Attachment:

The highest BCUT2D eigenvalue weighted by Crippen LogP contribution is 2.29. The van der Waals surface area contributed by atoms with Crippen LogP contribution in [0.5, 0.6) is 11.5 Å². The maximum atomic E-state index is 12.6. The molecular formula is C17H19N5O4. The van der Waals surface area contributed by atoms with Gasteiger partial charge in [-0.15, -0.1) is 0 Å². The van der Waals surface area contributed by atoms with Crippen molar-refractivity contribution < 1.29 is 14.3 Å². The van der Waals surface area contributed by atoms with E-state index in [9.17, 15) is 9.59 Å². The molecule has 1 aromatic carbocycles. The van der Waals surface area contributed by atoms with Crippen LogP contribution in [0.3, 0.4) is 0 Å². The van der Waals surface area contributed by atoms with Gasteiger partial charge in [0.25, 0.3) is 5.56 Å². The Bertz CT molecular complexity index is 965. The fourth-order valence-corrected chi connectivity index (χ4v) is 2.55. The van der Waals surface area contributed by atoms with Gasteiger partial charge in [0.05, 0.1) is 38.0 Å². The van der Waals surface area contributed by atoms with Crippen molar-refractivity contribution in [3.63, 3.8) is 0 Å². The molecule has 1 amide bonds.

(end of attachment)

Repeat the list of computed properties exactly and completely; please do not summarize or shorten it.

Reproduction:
The highest BCUT2D eigenvalue weighted by Crippen LogP contribution is 2.29. The van der Waals surface area contributed by atoms with Crippen LogP contribution in [0.5, 0.6) is 11.5 Å². The maximum atomic E-state index is 12.6. The molecular formula is C17H19N5O4. The van der Waals surface area contributed by atoms with Gasteiger partial charge in [-0.15, -0.1) is 0 Å². The van der Waals surface area contributed by atoms with Crippen molar-refractivity contribution < 1.29 is 14.3 Å². The van der Waals surface area contributed by atoms with E-state index in [9.17, 15) is 9.59 Å². The molecule has 1 aromatic carbocycles. The van der Waals surface area contributed by atoms with Crippen LogP contribution in [0.3, 0.4) is 0 Å². The van der Waals surface area contributed by atoms with Gasteiger partial charge in [0.25, 0.3) is 5.56 Å². The Bertz CT molecular complexity index is 965. The fourth-order valence-corrected chi connectivity index (χ4v) is 2.55. The van der Waals surface area contributed by atoms with Gasteiger partial charge in [0.05, 0.1) is 38.0 Å². The van der Waals surface area contributed by atoms with Crippen molar-refractivity contribution in [3.63, 3.8) is 0 Å². The molecule has 1 amide bonds.